The first love scene is particularly compelling as Maddy’s desire for Jervaulx is outweighed by the nevertheless very strong demands of her faith. It is so well performed especially Maddy’s thoughts.
“Stop. Oh Stop. Say stop. But it’s too late.
Too late. Because God forgive me I love thee more than my own life.”
My breath caught and, honestly, it took me a while to get it back. I had to stop what I was doing.
There is humor, romance and angst (oh, the angst!!). The plot is clever – the consequences of Jervaulx’s stroke are far-reaching and affect all of his many retainers, tenants and dependents. There is real tension between Maddy’s deeply held beliefs and the excesses of the beau monde. The manner in which Jervaulx’s stroke is treated, both in the text and vocally, is authentic and moving. In a genre where men always have the most agency, this book is unique in that Jervaulx loses it and has to fight to regain it. And all of that tension was beautifully delivered direct to my listening ear.
It is wonderful. Get it.
Practice Makes Perfect – Julie James
Narrated by Karen White
Review written by LinnieGayl
While I’ve read a number of Julie James’ books in print, this is the first I’ve listened to, and also the first time I’ve read this 2009 release. I liked the story a little more than Ellen who gave it a B at AAR, but truly enjoyed Karen White’s narration. I intended to listen over a period of days but ended up listening to the entire book in one day.
This is another of Ms. James’ books featuring Chicago lawyers, but this time there’s no suspense plot and no FBI agents. Payton Kendall and J.D. Jameson are both eighth-year associates in a top Chicago law firm, awaiting a partnership decision. The two have been at war for so long that Payton can’t remember how it started. Ellen notes in her review “The actual plot of this book is rather episodic and loose – at times even farcical. There’s one episode where Payton and J.D. pull pranks on each other that’s a bit over the top, but I did laugh anyway. Mostly it consists of incidents that force Payton and J.D. to work together and help each other.” And that pretty neatly sums up the plot for me as well.
Payton and J.D. maintain a charade of getting along in front of the rest of the firm, giving rise to numerous funny encounters. I love the fake, pleasant voices Ms. White uses when Payton and J.D. run into each other in the law firm and have to pretend to like each other. The phony pleasant tones are perfect.
Ms. White uses a wide range of voices for the book’s characters, and I was never in doubt as to who was speaking. Ms. White gets the personality and age correct for the secondary characters. J.D.’s father sounds like the upper crust, stuffy judge that he is, while Payton’s mother sounds like the ex-hippy she is. And the disappointment each feels in the career path their child has chosen comes through every time they speak.
On paper Payton might not seem likeable: she’s a bright workaholic who is sometimes exhausted, sometimes angry, and often sarcastic. Whatever emotion Payton feels is conveyed perfectly by Ms. White’s narration. I found myself not only liking Payton, but rooting her on.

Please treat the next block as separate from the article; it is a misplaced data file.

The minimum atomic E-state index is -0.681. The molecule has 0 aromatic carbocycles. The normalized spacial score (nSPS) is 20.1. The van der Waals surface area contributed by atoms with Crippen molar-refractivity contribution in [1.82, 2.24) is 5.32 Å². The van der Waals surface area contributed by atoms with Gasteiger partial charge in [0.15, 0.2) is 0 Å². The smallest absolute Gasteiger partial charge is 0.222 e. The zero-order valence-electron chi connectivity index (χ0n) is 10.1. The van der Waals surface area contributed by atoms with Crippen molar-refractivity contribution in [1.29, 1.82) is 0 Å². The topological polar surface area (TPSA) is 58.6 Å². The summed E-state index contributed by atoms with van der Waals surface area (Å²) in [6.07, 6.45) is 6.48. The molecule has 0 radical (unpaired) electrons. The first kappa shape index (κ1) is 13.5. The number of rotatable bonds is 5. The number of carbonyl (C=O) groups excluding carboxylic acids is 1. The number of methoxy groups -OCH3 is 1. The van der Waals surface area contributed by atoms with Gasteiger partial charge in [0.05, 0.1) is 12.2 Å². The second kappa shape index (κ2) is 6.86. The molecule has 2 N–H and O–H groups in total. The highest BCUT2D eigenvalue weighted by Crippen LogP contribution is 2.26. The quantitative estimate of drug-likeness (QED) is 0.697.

J.D.’s also bright and a workaholic. Additionally, he’s conservative and chauvinistic, with many characteristics that should make me dislike him. But the combination of Ms. James’ words and Ms. White’s narration made him likeable as well, gradually showing J.D.’s vulnerabilities.
How much did I enjoy this audiobook? The minute I finished I downloaded another of Ms. James’ books, also narrated by Karen White. Since then I’ve listened to two others. If you like Ms. James in print, I think you’ll love this in audio.
Beauty Queen – Julia London
Narrated by Natalie Ross
Review written by Lea Hensley
Over the years I have delighted in both Julia London’s historical and contemporary titles. When it comes to her historical titles, I prefer her earlier books – they seem meatier than her later formulaic tales. But when Ms. London turns to her contemporary voice, I’m rarely disappointed. She has a significant contemporary backlist although the number is confusing as her Thrillseekers Anonymous series is being rereleased with new titles. But each of the seven (out of nine total) London contemporaries I have read (or been fortunate enough to listen to) has rated at least a B read (or listen) – definitely what I consider a go-to author for contemporary tales.
Beauty Queen, up to this point, has been one of my favorites of the bunch. I have read it three times in print since its original 2004 release and was thrilled to discover that it was being released this month in audio format. The ever-so-reliable Natalie Ross performs so you better believe hero Matt Parrish sounds all male and is performed as written. Ross certainly knows how to get her male characters right. Her heroine Rebecca however, the driving force of this story, left me disappointed. Was it the fact that her character was firmly established in my head after my numerous print reads? Possibly. But I think it more likely that the narrator took another path with Rebecca’s personality. More on that later.